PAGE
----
Resistant Malaria Parasite Mutations Observed in Rwanda

April 14, 2021
Kevin Kunzmann

Kevin Kunzmann is the managing editor for Contagion, as well as its sister publication HCPLive. Prior to joining parent company MJH Life Sciences in 2017, he worked as a health care and government reporter for The Pocono Record, and as a freelance writer for NJ Advance Media, The Express-Times, The Daily Journal, and more. He graduated from Rowan University with a degree in journalism in 2015. In his spare time, he enjoys reading, cooking, running his dog, and complaining about the Mets. Follow him on Twitter @NotADoctorKevin or email him at [email protected]

New data indicates failed parasite clearance among Rwandan children is linked to a mutation also observed in southeast Asia.

A new study from Rwanda indicated that drug-resistant mutations in the malaria parasite are becoming more prevalent, and difficult to mitigate, throughout Africa.

The new research, published in The Lancet Infectious Diseases, show Plasmodium falciparum mutations are associated with delayed parasite clearance—or, the persistence of parasitemia after 3 days of treatment—in a nature first observed in artemisinin-resistant malaria prevalence in Southeast Asia.

The international team of investigators additionally uncovered indications that mutation transmission is likely more prevalent than previously reported in research, and could precede greater geographical spread of treatment-resistant malaria.

As they noted, Plasmodium falciparum kelch13 (Pfkelch13) R561H and P574L have been previously reported in Rwanda as in southeast Asia, but no clinical association to parasite clearance has been established in assessment.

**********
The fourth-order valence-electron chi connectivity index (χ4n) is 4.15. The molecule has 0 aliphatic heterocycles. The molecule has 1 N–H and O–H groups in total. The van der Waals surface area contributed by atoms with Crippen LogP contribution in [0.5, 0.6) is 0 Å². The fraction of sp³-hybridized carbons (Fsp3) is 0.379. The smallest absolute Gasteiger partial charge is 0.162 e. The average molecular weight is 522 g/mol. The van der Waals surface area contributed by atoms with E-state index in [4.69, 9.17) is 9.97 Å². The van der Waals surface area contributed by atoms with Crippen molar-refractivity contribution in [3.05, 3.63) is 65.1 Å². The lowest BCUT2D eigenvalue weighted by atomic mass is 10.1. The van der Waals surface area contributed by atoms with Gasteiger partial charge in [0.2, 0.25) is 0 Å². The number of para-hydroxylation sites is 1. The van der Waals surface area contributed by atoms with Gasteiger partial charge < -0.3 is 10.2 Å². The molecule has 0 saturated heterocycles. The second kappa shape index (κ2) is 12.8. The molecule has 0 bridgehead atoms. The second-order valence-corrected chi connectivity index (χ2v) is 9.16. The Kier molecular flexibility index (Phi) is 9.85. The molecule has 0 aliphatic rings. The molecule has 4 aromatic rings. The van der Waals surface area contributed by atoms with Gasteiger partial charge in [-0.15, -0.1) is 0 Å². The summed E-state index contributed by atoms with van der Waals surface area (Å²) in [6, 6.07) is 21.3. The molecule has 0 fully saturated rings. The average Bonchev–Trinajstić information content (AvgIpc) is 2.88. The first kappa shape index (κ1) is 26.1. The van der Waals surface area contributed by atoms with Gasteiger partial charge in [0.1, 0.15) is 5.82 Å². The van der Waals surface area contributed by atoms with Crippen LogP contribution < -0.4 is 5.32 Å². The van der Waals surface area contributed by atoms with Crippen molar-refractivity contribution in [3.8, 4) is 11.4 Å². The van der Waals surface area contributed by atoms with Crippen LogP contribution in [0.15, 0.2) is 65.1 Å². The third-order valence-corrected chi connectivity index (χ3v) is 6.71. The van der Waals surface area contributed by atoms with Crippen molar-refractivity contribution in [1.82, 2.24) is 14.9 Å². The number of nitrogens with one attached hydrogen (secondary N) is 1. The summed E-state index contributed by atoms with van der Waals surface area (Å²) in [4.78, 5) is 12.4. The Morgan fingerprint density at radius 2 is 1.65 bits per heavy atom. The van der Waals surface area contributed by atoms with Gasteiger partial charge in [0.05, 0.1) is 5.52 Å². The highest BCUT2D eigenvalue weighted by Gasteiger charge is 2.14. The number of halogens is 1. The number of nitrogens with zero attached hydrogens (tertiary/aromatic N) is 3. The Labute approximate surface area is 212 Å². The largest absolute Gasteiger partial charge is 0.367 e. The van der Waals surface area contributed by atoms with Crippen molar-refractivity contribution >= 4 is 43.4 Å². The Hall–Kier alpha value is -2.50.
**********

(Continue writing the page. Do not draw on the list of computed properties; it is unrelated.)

“We aimed to establish the efficacy of artemether–lumefantrine and genetic characterization of Pfkelch13 alleles and their association with treatment outcomes,” investigators wrote.

The team conducted its open-label, single-arm, multi-center, therapeutic efficacy trial across 3 Rwandan clinical sites in 2018, assessing three-day artemether-lumefantrine in children aged 6-59 months with P falciparum monoinfection and fever.

Investigators observed treatment response for 28 days via weekly blood sample microscopy screenings for the malaria-driving parasite. Pfkelch13 and P falciparum multidrug resistance-1 (Pfmdr1) genes were characterized in collected patients’ parasites. The team sought a primary endpoint of PCR-corrected parasitological cure of malaria risk on day 28.

Of the 228 patients enrolled, 224 reached the trial endpoint. Investigators observed PCR-corrected curative treatment efficacies in 97.0% (95% CI, 88 – 100), 93.8% (95% CI, 85 – 98), and 97.2% (95% CI, 91 – 100) of patients from the 3 Rwandan sites.

Pfkelch12 R561H mutations were observed in 28 (13%) of 218 pre-treatment patient samples; P574L mutations were present in just 2 (1%) samples. A combined 20 participants from 2 of the Rwandan sites were microscopically positive 3 days following treatment initiation, which was associated with pre-treatment presence of Pfkelch13 R561H in one of the sites (P = .005).

“Genetic analysis of Pfkelch13 R561H mutations suggest their common ancestry and local origin in Rwanda,” investigators wrote.

In a statement accompanying the study, lead author Dr. Aline Uwimana, of the Rwanda Biomedical Center in Kigali, noted that mutations can often emerge spontaneously, and in isolated instances of treatment-resistant burden.

“However, our new study shows that resistant isolates are starting to become more common and most importantly, are associated with clinical implications (delayed parasite clearance),” Uwimana said.

Co-author Dr. Naomi Lucci, Centers for Disease Control and Prevention (CDC) Resident Advisor for the US President’s Malaria Initiative did note the positive outcome of 94% overall treatment efficacy of malaria in Rwanda, “but new studies and ongoing monitoring are urgently needed,” she added.